With endorsers ranging from the American Civil Liberties Union to President Trump, the First Step Act could be the most significant criminal justice reform effort in decades. But what would the proposed law actually do?
Make the Fair Sentencing Act retroactive for crack offenses
Mandatory minimum sentences passed in the 1980s treated crack cocaine much more harshly than powder cocaine — and African-Americans tended to use crack, while whites tended to use powder. The disparity in sentencing was originally 100 to 1.
In 2010, Congress passed the Fair Sentencing Act (FSA) to address that disparity. However, crack was still punished by sentences 18 times longer than those for powder cocaine.
Over 12,000 defendants sentenced before the FSA were later allowed to petition for resentencing. However, about 2,600 were still subject to pre-FSA mandatory minimums. The First Step Act would allow them to petition for resentencing.
Address harsh, mandatory minimum sentences
Far too often, judges are required by statute to impose sentences far too harsh for the crime in question. Mandatory minimum sentencing laws take away judges’ discretion to impose a sentence they see as fair. Currently, judges are authorized to exempt nonviolent drug offenders with no criminal histories from unduly harsh mandatory minimum sentences. The First Step Act would restore judges’ discretion in cases where the defendant has a limited criminal history.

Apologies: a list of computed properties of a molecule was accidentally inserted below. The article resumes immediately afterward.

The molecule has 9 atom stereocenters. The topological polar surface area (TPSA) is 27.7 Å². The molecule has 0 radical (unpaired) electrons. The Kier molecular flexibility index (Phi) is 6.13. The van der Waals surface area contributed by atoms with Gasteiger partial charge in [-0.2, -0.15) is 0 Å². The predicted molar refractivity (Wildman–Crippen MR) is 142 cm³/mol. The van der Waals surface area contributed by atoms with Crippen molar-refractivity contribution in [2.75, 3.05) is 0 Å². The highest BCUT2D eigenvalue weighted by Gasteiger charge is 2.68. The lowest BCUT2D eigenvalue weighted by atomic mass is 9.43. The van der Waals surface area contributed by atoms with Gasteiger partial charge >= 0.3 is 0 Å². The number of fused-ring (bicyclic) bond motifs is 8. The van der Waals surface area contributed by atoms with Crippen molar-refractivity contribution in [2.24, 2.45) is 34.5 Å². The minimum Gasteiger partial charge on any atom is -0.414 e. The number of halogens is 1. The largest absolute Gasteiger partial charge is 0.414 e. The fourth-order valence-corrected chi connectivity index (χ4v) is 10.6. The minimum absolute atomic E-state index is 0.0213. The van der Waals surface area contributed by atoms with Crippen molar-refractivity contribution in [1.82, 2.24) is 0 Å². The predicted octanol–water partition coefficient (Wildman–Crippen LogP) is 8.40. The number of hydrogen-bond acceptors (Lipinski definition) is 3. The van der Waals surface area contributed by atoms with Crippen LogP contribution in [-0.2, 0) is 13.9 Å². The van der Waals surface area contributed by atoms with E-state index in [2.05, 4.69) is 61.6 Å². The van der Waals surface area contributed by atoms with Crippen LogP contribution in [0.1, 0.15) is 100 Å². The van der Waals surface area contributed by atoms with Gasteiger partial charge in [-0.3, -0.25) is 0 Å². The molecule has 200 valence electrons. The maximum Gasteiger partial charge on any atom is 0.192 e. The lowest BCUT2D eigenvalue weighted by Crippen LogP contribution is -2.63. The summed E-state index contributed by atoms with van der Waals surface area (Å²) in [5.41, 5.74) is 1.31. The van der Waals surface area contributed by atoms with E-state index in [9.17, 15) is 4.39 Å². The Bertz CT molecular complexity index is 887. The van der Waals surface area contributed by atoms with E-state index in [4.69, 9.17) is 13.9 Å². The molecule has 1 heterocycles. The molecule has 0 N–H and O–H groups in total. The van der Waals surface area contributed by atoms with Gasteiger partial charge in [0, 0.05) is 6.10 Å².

The new law would also reduce some mandatory minimum sentences, along with the federal “three strikes” law. The three strikes law currently triggers a life sentence after three qualifying convictions. That would change to a 25-year sentence. These changes would not apply retroactively.
Reform prison abuses and improve reentry programs
A number of existing laws protect prisoners but have not been enforced. For example, prisoners are supposed to be placed in facilities that are within 500 miles of their families and homes, but they are routinely housed much farther away. Bureau of Prisons policy has banned the shackling of pregnant prisoners, but this still happens.
The new law would end the abuses mentioned above, require the Bureau of Prisons to match prisoners with the most appropriate education, training and rehabilitative services, and guarantee other rights. It would retroactively increase the maximum “good time credit” limit from 47 days to 54 days, which could result in the release of 4,000 prisoners.
It would also direct $375 million toward reentry programs; make it easier for outside groups to provide prison programming; allow prisoners to earn 10 days of half-way house or in-home supervision for every 30 days spent in rehabilitation; steer prisoners toward the least restrictive form of reentry supervision; and expand eligibility for the compassionate release program for elderly and terminally ill inmates.